Rising Concentration in Asia-Latin American Value Chains

Can Small Firms Turn the Tide?

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Dynamic Asia has overtaken the European Union as Latin America and the Caribbean's second largest export market, after the United States. However, the region's exports to Asia remain concentrated in few commodities involved a small number of large firms. This book explores the present and future scope for the participation of small- and medium-sized enterprises (SMEs) in biregional trade and value chains and the measures that can be taken to make those chains more inclusive and sustainable. It encourages governments in Latin America to improve the business environment in order to encourage multinational firms to invest, upgrade and innovate in the region.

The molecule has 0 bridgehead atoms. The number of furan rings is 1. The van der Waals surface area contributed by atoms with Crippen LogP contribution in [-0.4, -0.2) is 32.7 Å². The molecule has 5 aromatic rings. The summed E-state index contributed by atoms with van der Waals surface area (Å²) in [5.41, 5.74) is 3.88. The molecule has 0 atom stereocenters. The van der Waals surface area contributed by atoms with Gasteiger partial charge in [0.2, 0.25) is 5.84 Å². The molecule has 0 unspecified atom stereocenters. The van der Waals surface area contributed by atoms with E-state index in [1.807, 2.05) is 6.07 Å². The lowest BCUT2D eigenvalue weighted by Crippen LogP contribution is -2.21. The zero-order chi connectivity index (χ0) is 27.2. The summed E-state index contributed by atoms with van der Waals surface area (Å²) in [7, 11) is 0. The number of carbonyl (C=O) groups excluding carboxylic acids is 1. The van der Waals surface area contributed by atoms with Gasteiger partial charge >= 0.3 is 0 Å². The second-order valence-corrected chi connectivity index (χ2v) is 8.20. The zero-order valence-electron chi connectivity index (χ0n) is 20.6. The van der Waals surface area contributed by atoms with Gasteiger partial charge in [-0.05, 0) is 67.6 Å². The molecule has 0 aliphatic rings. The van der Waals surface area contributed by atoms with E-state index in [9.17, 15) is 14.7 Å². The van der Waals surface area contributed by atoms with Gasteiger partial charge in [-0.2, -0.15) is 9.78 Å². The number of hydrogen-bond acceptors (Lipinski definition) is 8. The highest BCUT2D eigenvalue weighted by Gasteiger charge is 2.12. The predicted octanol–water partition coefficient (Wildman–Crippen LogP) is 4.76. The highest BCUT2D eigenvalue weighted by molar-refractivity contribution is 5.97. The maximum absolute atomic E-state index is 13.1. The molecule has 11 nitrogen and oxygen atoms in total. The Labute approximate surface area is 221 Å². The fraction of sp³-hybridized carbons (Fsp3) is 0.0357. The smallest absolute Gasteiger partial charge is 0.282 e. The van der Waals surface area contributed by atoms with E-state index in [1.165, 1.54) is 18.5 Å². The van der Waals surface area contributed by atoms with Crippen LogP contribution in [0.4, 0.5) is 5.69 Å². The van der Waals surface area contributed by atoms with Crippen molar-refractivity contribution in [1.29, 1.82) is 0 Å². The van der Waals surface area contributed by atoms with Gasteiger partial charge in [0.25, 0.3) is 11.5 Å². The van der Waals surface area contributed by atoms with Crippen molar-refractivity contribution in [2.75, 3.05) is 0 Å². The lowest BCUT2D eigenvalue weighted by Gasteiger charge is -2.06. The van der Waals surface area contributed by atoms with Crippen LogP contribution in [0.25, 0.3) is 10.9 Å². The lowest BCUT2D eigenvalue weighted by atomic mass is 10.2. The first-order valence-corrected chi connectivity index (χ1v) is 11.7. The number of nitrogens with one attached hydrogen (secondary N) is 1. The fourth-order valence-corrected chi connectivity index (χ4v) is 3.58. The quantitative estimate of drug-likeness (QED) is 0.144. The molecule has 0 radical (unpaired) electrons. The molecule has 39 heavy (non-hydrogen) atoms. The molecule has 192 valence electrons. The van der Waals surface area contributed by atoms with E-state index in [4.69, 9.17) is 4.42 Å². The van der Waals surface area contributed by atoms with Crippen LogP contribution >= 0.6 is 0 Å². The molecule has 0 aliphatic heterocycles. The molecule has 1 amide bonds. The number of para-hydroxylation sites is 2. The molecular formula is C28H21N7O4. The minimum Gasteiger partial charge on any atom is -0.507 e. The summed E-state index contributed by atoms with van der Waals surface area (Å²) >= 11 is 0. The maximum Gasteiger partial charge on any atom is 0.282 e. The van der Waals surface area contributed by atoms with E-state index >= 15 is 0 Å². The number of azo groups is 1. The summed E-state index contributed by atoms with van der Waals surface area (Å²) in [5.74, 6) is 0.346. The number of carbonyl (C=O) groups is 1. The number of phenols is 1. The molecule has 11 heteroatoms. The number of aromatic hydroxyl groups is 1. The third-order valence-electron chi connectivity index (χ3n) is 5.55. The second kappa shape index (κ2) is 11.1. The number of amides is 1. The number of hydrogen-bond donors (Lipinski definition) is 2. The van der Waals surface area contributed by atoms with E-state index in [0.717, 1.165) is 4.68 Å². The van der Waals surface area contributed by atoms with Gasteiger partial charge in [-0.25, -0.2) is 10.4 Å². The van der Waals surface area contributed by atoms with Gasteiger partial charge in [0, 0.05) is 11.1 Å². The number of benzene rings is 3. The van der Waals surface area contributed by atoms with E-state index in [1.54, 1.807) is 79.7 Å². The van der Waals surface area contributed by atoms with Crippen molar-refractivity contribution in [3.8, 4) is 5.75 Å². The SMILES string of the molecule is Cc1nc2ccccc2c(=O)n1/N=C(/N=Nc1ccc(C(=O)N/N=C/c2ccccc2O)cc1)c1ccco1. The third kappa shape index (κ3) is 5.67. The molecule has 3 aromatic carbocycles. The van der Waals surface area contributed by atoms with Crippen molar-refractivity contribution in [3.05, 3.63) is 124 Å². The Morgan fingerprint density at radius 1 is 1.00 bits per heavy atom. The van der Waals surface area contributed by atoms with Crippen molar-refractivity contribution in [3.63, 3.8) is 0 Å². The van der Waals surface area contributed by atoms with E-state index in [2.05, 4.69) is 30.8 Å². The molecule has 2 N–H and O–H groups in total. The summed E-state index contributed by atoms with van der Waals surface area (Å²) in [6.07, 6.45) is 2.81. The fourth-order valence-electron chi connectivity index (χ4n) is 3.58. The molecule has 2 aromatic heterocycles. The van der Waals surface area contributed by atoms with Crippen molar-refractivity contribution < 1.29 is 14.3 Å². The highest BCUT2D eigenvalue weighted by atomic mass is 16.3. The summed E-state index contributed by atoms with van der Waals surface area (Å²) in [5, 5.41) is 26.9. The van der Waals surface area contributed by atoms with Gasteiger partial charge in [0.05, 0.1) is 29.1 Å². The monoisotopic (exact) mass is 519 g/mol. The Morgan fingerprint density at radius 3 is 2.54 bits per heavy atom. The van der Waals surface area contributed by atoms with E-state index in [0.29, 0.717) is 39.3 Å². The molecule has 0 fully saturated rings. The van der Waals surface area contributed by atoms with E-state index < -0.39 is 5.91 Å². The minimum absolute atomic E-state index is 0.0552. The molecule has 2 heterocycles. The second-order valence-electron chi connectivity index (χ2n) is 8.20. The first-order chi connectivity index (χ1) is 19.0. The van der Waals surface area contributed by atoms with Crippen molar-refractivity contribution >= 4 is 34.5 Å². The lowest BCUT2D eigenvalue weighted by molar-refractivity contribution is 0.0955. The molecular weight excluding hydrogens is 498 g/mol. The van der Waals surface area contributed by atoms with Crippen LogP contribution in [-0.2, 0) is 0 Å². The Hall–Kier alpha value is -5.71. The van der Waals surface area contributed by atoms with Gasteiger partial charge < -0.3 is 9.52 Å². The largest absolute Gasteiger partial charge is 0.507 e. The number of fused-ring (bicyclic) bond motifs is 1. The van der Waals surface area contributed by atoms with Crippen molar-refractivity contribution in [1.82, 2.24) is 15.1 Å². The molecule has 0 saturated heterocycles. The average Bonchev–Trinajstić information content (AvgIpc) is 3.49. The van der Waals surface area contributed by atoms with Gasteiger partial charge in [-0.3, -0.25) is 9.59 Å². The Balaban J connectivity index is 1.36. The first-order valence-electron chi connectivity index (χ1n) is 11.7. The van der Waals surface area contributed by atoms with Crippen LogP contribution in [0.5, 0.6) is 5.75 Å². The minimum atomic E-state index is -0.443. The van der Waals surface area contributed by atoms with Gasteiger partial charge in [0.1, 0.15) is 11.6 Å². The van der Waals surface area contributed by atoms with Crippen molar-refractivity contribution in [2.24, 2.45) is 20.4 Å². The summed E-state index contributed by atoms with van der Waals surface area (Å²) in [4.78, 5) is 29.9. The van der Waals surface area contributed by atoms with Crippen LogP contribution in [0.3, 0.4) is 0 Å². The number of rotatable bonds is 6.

Trade and, to a lesser extent, foreign direct investment (FDI) have been increasing at staggering rates between Asia and Latin America since the beginning of the twenty-first century. However, the region’s booming exports to Asia are concentrated on a few commodities, whereas its imports consist mainly of medium- and high-technology manufactures. As a result, the region displays an overall growing trade deficit with Asia. This is mostly explained by a rising deficit in the trade in manufactures, which is not being compensated by a growing surplus in commodity trade. The region’s sales to the Asian region are also dominated by a few large firms. This export concentration in terms of products and firms has increased over the past decade and is expected to continue. With Asia being the most dynamic trading partner of Latin America, the above trends have a growing impact on the overall economic and social structure of the region. The growing concentration of total export earnings could not only have a negative impact on income distribution, but also increase the volatility of these earnings and reduce productivity growth in the export sector. Both trends could, in turn, affect overall economic growth and stability.


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